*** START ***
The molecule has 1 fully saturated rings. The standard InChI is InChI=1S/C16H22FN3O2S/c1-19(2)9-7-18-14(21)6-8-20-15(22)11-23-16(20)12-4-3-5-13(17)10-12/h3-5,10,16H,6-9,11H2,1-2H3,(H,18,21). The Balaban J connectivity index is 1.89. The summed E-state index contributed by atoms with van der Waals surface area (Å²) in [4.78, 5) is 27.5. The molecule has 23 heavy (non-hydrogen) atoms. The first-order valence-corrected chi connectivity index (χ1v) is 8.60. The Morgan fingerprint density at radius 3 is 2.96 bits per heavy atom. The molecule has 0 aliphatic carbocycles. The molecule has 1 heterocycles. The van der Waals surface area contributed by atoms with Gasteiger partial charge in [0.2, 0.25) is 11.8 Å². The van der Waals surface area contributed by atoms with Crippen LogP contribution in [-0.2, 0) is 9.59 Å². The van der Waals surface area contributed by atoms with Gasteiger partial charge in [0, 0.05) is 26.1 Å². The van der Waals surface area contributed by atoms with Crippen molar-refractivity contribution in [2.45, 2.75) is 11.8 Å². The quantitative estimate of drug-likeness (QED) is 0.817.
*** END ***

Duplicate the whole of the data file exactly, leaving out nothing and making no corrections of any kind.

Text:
The molecule has 1 fully saturated rings. The standard InChI is InChI=1S/C16H22FN3O2S/c1-19(2)9-7-18-14(21)6-8-20-15(22)11-23-16(20)12-4-3-5-13(17)10-12/h3-5,10,16H,6-9,11H2,1-2H3,(H,18,21). The Balaban J connectivity index is 1.89. The summed E-state index contributed by atoms with van der Waals surface area (Å²) in [4.78, 5) is 27.5. The molecule has 23 heavy (non-hydrogen) atoms. The first-order valence-corrected chi connectivity index (χ1v) is 8.60. The Morgan fingerprint density at radius 3 is 2.96 bits per heavy atom. The molecule has 0 aliphatic carbocycles. The molecule has 1 heterocycles. The van der Waals surface area contributed by atoms with Gasteiger partial charge in [0.2, 0.25) is 11.8 Å². The van der Waals surface area contributed by atoms with Crippen LogP contribution in [-0.2, 0) is 9.59 Å². The van der Waals surface area contributed by atoms with Gasteiger partial charge in [0, 0.05) is 26.1 Å². The van der Waals surface area contributed by atoms with Crippen molar-refractivity contribution in [2.45, 2.75) is 11.8 Å². The quantitative estimate of drug-likeness (QED) is 0.817.